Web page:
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Promoting Academic Integrity

Students report cheating is down, but can the honor code affect social life?

By Geoffrey Mock

Friday, September 15, 2006

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Note to Editors: For a copy of the survey on academic integrity, click here.

Undergraduate Duke students report that they’re cheating less in the classroom than five years ago, but unauthorized collaboration and falsification of lab data remain significant problems, according to the 2005-2006 survey on academic integrity at Duke.

Duke’s rate of cheating is generally comparable to other universities with honor codes, though the rate of unauthorized collaboration and falsifying lab data is higher, the report stated.

Vice Provost Judith Ruderman, the chair of the Academic Integrity Council, said the survey has been conducted at Duke every five years since 1995 and is compared with a national survey done by Rutgers Professor Donald McCabe, founder of the Center for Academic Integrity, which is affiliated with Duke's Kenan Institute for Ethics. The survey was presented to the Arts & Sciences Council on Thursday, Sept. 14.

Ruderman and students presenting the data expressed optimism about the results. The previous survey, in 2000, raised great concern when nearly half of the students self-reported unauthorized collaboration or plagiarism. Those numbers were well above national averages and set off a renewed effort to engage both students and faculty members in discussions about the issue.

Recommendations for the Administration

Set clear expectation that the faculty will both promote academic integrity and address cases of academic dishonesty when they arise.

Recognize the efforts of faculty in nurturing a culture of integrity.

Better educate the faculty by providing clearer and more accessible information about policies and processes along with best practices.

Improve the educational materials and orientation programs provided to students.

Recommendations for the Faculty

Recognize the faculty’s influence on student behavior and campus culture.

Consider academic integrity issues to be central, not peripheral, to professional responsibilities as teachers.

Promote academic integrity by explaining the rationale for honest scholarship; referring to the Duke Community Standard on syllabi and in class discussion; and designing assignments in ways that encourage meaningful learning and honest work with special attention to laboratory and group work.

Recommendations for Students

Recognize the importance of academic integrity to a Duke education and uphold the principles of academic in personal behavior.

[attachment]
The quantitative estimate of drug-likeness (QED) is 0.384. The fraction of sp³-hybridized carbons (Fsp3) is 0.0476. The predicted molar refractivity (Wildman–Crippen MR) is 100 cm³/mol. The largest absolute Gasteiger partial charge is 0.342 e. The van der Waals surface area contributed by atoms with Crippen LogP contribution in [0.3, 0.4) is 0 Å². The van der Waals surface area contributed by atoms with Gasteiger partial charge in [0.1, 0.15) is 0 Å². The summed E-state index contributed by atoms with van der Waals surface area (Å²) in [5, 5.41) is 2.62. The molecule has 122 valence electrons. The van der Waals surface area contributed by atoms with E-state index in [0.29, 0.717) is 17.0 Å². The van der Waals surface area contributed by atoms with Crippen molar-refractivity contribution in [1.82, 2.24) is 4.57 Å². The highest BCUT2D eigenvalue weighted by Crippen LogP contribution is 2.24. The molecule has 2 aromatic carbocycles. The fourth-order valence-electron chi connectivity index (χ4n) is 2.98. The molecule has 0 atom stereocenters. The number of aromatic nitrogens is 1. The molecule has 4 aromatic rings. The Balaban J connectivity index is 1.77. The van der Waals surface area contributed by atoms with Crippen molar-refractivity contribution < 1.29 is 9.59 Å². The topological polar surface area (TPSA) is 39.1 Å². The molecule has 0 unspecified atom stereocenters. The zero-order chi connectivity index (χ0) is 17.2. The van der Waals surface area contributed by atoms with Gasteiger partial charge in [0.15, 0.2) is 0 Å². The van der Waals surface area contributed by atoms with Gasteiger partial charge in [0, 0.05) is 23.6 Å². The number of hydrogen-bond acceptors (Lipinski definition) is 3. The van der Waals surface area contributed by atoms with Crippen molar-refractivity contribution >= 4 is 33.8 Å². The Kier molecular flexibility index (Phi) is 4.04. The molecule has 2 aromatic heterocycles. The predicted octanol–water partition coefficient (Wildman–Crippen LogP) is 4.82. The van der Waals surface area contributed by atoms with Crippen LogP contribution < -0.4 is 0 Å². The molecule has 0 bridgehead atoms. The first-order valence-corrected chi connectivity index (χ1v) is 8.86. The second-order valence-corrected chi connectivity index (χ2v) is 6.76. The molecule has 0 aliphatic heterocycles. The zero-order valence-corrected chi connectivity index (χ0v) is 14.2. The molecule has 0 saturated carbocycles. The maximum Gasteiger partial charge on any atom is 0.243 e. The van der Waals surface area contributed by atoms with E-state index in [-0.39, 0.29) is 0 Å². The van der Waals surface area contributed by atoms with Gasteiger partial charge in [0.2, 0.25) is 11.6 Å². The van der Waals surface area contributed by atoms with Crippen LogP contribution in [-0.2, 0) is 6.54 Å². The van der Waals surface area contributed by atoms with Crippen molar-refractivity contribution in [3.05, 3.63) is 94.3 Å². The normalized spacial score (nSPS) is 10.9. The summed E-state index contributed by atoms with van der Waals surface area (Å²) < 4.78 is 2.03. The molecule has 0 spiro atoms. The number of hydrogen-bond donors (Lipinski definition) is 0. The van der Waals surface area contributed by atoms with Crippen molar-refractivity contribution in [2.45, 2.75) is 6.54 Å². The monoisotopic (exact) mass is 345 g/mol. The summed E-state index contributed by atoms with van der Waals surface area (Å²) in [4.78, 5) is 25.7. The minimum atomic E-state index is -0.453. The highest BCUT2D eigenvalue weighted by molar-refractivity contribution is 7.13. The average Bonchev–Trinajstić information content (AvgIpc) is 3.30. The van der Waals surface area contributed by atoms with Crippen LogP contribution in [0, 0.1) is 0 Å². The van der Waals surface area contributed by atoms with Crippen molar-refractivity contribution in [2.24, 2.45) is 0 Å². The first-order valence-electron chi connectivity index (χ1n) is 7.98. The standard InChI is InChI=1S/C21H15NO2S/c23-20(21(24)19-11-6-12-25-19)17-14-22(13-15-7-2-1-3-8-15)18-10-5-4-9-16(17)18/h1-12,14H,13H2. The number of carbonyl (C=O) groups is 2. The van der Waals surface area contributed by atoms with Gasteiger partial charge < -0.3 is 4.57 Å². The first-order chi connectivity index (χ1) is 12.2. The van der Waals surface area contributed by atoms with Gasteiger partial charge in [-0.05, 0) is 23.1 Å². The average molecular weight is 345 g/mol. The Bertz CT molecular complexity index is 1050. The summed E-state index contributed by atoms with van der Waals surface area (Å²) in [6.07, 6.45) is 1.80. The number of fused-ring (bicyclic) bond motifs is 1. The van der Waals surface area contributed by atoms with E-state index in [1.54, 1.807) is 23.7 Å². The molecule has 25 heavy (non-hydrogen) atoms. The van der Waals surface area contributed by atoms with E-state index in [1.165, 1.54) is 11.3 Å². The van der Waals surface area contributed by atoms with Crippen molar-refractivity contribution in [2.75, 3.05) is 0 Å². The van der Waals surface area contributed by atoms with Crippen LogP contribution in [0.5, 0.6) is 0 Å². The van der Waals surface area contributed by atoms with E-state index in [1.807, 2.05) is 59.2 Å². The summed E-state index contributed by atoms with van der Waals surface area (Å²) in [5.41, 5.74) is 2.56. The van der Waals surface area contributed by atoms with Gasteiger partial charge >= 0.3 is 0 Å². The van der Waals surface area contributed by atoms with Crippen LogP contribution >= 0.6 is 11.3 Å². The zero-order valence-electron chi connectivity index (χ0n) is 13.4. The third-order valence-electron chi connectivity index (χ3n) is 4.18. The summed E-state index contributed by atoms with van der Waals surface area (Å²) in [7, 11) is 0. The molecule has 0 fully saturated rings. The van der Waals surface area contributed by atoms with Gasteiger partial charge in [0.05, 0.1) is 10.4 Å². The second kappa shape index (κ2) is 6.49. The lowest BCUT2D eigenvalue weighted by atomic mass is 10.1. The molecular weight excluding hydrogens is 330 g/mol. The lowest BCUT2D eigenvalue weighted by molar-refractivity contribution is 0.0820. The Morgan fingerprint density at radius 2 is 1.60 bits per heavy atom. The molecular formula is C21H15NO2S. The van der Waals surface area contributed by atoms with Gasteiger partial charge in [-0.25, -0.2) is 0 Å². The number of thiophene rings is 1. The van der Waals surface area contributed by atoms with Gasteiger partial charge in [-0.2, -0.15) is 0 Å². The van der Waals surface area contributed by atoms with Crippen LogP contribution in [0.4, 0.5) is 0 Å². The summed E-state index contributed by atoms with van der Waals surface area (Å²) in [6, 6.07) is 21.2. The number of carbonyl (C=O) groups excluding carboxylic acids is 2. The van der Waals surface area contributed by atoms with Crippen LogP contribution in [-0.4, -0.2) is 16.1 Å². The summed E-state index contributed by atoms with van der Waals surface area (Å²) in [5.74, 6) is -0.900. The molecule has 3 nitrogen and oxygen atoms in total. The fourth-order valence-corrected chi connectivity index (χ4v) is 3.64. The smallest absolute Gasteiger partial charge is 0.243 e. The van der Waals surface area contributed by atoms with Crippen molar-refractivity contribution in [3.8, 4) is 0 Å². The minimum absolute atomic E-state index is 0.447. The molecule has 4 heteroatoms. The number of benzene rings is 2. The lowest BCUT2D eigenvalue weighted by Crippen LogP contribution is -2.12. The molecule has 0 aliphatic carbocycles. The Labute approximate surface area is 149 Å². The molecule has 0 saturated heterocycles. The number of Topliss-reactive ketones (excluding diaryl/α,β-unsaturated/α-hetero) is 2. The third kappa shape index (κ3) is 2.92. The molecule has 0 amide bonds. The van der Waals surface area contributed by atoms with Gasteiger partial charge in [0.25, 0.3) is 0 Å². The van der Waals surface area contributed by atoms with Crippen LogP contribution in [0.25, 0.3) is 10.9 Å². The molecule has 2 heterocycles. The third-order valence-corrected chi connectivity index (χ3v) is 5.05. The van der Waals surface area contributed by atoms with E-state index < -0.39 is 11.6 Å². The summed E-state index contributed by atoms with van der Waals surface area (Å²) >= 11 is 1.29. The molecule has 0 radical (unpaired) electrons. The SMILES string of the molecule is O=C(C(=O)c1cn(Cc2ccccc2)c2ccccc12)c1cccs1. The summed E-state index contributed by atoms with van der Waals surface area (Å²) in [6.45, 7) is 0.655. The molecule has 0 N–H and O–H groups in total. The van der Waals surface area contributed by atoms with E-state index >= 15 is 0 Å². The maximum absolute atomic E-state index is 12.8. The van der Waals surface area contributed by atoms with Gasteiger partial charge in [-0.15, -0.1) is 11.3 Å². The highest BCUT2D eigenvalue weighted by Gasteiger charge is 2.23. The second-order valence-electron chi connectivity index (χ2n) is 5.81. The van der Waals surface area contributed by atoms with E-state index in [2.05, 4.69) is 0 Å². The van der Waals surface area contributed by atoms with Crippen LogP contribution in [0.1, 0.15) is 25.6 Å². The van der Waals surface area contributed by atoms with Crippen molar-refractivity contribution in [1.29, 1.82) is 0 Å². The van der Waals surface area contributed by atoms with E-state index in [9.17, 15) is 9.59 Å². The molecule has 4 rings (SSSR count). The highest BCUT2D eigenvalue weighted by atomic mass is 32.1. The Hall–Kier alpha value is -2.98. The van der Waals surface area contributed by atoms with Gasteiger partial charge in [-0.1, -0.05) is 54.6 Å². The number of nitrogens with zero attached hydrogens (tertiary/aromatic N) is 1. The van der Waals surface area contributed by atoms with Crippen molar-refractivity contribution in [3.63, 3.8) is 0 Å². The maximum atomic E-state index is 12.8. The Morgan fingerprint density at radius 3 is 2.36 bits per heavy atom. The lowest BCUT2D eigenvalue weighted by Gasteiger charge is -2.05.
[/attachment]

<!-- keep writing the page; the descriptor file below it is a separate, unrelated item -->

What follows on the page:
Recognize alternatives to dishonest behavior including asking questions when in doubt about course expectations, policies and practices; developing good time management and asking for extensions when necessary.

Take ownership of the obligation to improve and sustain a culture of academic integrity by challenging behavior of peers that lend themselves to academic dishonesty and embracing the obligation to act in the face of peer dishonesty.

Recommendations for All Constituencies

Regularly revisit, discuss and reaffirm the Duke Community Standard and its related policies.

Consider how the Duke Community Standard might be used more effectively to promote integrity in social as well as academic life.

Those efforts appear to have brought positive results. Students reported that faculty talked more about integrity issues compared to 2000; however, much of that discussion focused on plagiarism. Reports of plagiarism have dropped from 46 percent in 1995 to 38 percent in 2000 to 26 percent in the most recent survey.

“However, students reported that other than plagiarism, there is less discussion of academic integrity issues by faculty in the classroom at Duke than at other schools,” Ruderman said.

Student confusion does appear to be part of the reason for high rates of unauthorized collaboration and falsification of lab data, Ruderman said.

Rates of unauthorized collaboration fell from 45 percent in 2000 to 29 percent in 2005.  That’s the good news. But Joe Fore, a Duke Student Government vice president, said that rate is still higher than at other schools with honor codes, which report an average rate of 24 percent.